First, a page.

It’s also a time for the first preservation. You can head to the forest for berries—blueberries and bilberries are now juicy and ripe, and the first mushrooms have appeared. Just don’t gather everything at once; divide the days. One day for mushrooms, another for berries. It’s also a good time to start preserving vegetables—peppers and eggplants, pickling cucumbers with tomatoes, making jams, and canning the first compote.
Lammas is a wonderful, bright holiday! It’s a day of unity, a day to hold hands and give gifts to those who are dear to you. May the preparations be filled with joyful anticipation! The gods favor everyone who works diligently, especially those who do so with joy.
Correspondences and Attributes of the Holiday
Other Names: Lammas, Lughnasadh, Lunasa, Loafmas, Corn Festival, First Harvest Festival, Bread Festival, August Eve, Ceresalia.
Symbols: Sun, sun symbols, corn, fabric dolls, straw dolls, sickle and scythe, grains, wheat, straw crafts, fruits, and vegetables.
Scents: Aloe, rose, sandalwood, rosemary, vanilla.
Stones: Alexandrite, agate, yellow topaz, citrine, amber, aventurine, peridot, sardonyx.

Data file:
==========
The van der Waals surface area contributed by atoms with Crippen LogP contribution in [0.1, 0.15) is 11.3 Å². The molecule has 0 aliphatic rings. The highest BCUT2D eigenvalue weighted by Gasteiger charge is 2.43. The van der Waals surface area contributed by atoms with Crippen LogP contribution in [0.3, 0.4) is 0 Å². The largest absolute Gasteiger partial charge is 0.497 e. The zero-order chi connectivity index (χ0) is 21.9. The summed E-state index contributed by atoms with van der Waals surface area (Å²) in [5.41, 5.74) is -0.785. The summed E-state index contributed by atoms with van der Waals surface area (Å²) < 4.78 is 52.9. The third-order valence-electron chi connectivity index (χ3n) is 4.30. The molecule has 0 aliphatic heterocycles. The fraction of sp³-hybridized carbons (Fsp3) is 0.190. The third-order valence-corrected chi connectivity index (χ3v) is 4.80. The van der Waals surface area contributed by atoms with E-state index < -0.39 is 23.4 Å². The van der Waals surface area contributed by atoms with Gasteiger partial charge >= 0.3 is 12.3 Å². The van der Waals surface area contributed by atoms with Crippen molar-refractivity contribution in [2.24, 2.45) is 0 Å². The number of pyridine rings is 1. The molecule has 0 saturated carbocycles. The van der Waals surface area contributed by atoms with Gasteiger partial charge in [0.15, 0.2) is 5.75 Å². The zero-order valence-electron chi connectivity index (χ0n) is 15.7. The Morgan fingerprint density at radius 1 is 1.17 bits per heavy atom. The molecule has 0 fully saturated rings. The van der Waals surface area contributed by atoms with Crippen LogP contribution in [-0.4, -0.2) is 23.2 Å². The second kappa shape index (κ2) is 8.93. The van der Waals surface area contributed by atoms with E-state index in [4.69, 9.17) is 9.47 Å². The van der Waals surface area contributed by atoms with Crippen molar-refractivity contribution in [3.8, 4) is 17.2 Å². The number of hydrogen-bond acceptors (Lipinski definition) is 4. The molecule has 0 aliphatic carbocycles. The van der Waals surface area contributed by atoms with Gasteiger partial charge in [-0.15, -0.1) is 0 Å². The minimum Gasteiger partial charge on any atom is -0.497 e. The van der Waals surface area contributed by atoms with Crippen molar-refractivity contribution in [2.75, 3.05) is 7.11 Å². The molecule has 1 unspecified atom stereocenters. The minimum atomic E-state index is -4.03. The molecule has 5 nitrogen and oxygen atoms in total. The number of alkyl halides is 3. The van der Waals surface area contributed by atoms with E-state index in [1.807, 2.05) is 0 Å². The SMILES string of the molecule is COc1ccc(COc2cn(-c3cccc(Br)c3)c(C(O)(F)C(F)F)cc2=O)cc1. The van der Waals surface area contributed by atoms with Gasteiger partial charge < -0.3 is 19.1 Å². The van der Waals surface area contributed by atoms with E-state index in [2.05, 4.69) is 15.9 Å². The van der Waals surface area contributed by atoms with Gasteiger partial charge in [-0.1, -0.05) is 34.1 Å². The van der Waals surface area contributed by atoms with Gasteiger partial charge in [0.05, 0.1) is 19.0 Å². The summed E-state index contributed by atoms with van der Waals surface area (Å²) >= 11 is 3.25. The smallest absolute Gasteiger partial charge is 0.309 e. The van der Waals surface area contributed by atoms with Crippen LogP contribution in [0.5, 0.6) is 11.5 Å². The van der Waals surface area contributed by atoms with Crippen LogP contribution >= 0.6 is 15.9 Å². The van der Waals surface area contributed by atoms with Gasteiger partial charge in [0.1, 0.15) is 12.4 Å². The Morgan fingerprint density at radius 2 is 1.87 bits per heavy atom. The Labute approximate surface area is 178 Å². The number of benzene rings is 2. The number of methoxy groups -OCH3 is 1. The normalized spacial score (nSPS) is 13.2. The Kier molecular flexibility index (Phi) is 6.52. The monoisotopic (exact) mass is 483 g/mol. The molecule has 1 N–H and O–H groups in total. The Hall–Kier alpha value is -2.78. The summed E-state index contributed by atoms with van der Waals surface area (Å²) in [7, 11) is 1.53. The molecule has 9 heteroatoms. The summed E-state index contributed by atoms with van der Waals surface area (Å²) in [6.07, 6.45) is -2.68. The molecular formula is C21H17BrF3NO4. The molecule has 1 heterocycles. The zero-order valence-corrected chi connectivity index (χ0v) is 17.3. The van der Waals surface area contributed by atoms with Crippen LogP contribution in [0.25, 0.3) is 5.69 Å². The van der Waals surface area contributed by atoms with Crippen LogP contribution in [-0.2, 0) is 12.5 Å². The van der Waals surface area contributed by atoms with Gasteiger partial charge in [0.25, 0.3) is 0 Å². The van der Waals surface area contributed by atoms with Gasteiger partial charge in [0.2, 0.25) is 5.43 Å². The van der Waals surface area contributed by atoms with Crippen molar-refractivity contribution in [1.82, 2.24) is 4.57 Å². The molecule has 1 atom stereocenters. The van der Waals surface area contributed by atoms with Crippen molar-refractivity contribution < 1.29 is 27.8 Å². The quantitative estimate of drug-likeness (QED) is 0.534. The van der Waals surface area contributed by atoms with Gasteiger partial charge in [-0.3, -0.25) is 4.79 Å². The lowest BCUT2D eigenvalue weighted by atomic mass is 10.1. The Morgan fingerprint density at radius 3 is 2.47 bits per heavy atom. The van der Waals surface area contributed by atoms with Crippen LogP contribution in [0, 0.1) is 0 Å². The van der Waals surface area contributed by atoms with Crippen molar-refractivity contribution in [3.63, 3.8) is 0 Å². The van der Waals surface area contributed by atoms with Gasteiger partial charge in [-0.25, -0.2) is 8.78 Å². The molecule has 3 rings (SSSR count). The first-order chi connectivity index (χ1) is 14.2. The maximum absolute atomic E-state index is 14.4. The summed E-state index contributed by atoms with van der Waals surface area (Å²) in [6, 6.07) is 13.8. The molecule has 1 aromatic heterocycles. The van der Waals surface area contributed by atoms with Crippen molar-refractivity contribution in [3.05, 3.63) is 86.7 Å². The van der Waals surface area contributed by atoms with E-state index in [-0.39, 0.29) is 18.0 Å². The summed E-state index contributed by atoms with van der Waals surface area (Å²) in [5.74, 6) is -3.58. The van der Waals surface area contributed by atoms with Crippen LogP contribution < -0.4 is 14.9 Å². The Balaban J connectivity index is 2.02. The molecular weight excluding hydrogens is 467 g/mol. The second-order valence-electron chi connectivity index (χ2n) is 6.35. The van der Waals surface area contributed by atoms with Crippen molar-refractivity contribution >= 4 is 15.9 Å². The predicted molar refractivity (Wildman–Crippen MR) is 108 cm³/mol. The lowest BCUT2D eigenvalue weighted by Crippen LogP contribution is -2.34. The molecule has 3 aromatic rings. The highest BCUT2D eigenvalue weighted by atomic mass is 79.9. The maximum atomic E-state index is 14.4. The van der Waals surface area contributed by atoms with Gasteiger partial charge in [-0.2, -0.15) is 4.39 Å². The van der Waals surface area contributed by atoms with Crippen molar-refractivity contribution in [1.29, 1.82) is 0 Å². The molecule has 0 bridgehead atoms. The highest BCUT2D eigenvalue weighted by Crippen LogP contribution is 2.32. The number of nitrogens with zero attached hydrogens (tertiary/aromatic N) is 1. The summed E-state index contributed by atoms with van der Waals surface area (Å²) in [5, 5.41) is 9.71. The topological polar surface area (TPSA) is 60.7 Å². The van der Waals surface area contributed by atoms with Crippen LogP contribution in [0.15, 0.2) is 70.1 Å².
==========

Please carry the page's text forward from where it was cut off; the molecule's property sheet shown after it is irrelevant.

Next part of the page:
Colors: Yellow, green, orange, gold, red, brown.
Food: Vegetables, fruits, nuts, berries, mushrooms, bread, baked goods, rice, corn, honey.
Drinks: Homemade lemonade, juices, fruit-infused waters, herbal teas. Alcoholic beverages: ale, mead, wines, ciders.
Animals: Horse, all birds.
Mythical Creatures: Phoenix, Dragon, Griffin.
Nature Spirits: Sylphs.
Goddesses: Bast, Demeter, Gaia, Ishtar, Kore, Persephone, Ceres, Isis, Libera, Rhiannon, Danu.
Gods: Green Man, Lugh, Odin, Osiris, Cernunnos, Liber, Zeus.
Zodiac Sign: Leo.
Decorations: Sun symbols, straw crafts, colorful ribbons, fruits and vegetables, and figurines of Goddesses and Gods.
Traditions: Jumping over bonfires, weaving straw dolls, giving thanks to the Gods for the harvest, and playing games.
Candle Colors: Gold, yellow, orange, green, light brown.
Magical Rituals: For prosperity, success, and luck; rituals for childbirth, marriage, and family hearth; offerings to Ancestors.